These young men attend or graduated from Yeshiva University, an institution that strives to produce graduates, both men and women, who will go out an engage the world, making it a better place, while at the same time upholding the halacha and mesora Jews have received and practiced f0r millenia. Being an "influential" Jew does not mean you wield political power, have tons of money to buy your way in business, or gain immense popularity because you seek to attract the attention the masses to inflate your ego.

To truly be a meaningfuly influential Jew, you have to be firmly invested in the Truth of our Torah, and live your life with meaning, being an example to others of how it's possible to be upright, honest, and moral, yet still engaging in the world. The world isn't a bad place by nature, although our modern societies have sunk pretty low in many ways. That doesn't mean we need to retreat into segregated enclaves and wait for the world to die as we maintain a private life of personal "sanctity" at the cost of losing everyone else around us.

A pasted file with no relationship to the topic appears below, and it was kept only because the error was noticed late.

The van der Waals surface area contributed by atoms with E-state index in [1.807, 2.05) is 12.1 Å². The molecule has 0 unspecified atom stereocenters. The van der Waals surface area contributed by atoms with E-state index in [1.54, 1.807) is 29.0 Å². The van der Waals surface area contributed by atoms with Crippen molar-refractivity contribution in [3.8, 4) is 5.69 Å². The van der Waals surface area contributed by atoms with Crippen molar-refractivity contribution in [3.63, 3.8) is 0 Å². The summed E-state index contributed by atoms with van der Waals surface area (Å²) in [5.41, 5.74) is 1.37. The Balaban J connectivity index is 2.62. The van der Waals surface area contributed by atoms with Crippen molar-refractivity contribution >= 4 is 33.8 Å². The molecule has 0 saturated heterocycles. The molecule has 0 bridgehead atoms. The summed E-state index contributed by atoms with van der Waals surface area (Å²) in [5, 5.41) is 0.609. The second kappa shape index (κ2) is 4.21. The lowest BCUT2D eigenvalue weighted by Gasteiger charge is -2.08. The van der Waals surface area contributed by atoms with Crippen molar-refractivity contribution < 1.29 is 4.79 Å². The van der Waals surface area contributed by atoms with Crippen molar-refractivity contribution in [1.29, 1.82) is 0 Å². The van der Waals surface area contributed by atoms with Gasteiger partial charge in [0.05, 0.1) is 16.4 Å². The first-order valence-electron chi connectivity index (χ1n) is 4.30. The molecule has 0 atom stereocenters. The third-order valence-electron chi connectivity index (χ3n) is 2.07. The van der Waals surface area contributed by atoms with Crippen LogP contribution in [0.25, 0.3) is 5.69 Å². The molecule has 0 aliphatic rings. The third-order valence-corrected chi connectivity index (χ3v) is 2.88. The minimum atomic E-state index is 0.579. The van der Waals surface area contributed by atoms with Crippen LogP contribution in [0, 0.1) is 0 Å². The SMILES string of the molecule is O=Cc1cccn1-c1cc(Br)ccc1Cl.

The Maccabeats didn't set out to become this famous, but as things tend to, and should happen, people notice the things that are real, convincing, and meaningful and search out for that greater connection to spirituality and G-d that they lack in their lives. It doesn't matter what circumstances have lead someone to the more physical, ephemeral lifestyle in which they find themselves, truly genuine people will take note of people, events, and other things that ring true then grab onto them, holding on for dear life. There is such a vacuum of meaningful, educated spirituality in the world today, and the Maccabeats have tapped into that latent desire for more than the fleeting pleasures that most people occupy themselves with every day of their lives.